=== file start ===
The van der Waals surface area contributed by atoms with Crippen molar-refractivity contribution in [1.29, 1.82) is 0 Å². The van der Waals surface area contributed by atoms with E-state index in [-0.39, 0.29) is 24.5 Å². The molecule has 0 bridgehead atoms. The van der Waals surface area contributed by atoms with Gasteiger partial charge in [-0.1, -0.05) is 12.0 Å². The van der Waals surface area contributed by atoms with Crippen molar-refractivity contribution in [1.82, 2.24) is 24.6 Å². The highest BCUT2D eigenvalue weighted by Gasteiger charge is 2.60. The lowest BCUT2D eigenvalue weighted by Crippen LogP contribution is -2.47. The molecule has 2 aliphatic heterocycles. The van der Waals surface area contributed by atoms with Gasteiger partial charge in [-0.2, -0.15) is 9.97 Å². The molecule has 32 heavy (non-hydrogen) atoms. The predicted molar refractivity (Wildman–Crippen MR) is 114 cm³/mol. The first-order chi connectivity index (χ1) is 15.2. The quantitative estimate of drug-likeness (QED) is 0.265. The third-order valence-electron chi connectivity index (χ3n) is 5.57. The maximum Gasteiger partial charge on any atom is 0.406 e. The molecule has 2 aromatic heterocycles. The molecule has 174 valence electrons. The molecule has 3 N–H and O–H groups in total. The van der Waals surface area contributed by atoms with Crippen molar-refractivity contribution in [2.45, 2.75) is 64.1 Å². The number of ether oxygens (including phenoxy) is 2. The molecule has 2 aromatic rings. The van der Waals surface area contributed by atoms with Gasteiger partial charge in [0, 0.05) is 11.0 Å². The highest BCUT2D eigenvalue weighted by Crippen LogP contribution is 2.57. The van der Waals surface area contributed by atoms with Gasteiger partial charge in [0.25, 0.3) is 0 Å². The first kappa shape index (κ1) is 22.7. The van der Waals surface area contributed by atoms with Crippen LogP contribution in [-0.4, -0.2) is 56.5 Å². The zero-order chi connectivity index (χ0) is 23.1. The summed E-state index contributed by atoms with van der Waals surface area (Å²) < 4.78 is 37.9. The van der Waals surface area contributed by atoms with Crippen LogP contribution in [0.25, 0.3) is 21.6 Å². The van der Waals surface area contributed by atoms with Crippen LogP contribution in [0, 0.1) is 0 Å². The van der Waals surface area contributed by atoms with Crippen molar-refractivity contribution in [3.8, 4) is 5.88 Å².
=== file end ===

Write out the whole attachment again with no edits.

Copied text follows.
The van der Waals surface area contributed by atoms with Crippen molar-refractivity contribution in [1.29, 1.82) is 0 Å². The van der Waals surface area contributed by atoms with E-state index in [-0.39, 0.29) is 24.5 Å². The molecule has 0 bridgehead atoms. The van der Waals surface area contributed by atoms with Gasteiger partial charge in [-0.1, -0.05) is 12.0 Å². The van der Waals surface area contributed by atoms with Crippen molar-refractivity contribution in [1.82, 2.24) is 24.6 Å². The highest BCUT2D eigenvalue weighted by Gasteiger charge is 2.60. The lowest BCUT2D eigenvalue weighted by Crippen LogP contribution is -2.47. The molecule has 2 aliphatic heterocycles. The van der Waals surface area contributed by atoms with Gasteiger partial charge in [-0.2, -0.15) is 9.97 Å². The molecule has 32 heavy (non-hydrogen) atoms. The predicted molar refractivity (Wildman–Crippen MR) is 114 cm³/mol. The first-order chi connectivity index (χ1) is 15.2. The quantitative estimate of drug-likeness (QED) is 0.265. The third-order valence-electron chi connectivity index (χ3n) is 5.57. The maximum Gasteiger partial charge on any atom is 0.406 e. The molecule has 2 aromatic heterocycles. The molecule has 174 valence electrons. The molecule has 3 N–H and O–H groups in total. The van der Waals surface area contributed by atoms with Crippen molar-refractivity contribution in [2.45, 2.75) is 64.1 Å². The number of ether oxygens (including phenoxy) is 2. The molecule has 2 aromatic rings. The van der Waals surface area contributed by atoms with Gasteiger partial charge in [0, 0.05) is 11.0 Å². The highest BCUT2D eigenvalue weighted by Crippen LogP contribution is 2.57. The van der Waals surface area contributed by atoms with Gasteiger partial charge in [0.25, 0.3) is 0 Å². The first kappa shape index (κ1) is 22.7. The van der Waals surface area contributed by atoms with Crippen LogP contribution in [-0.4, -0.2) is 56.5 Å². The zero-order chi connectivity index (χ0) is 23.1. The summed E-state index contributed by atoms with van der Waals surface area (Å²) < 4.78 is 37.9. The van der Waals surface area contributed by atoms with Crippen LogP contribution in [0.25, 0.3) is 21.6 Å². The van der Waals surface area contributed by atoms with Crippen LogP contribution in [0, 0.1) is 0 Å². The van der Waals surface area contributed by atoms with Crippen molar-refractivity contribution in [3.8, 4) is 5.88 Å².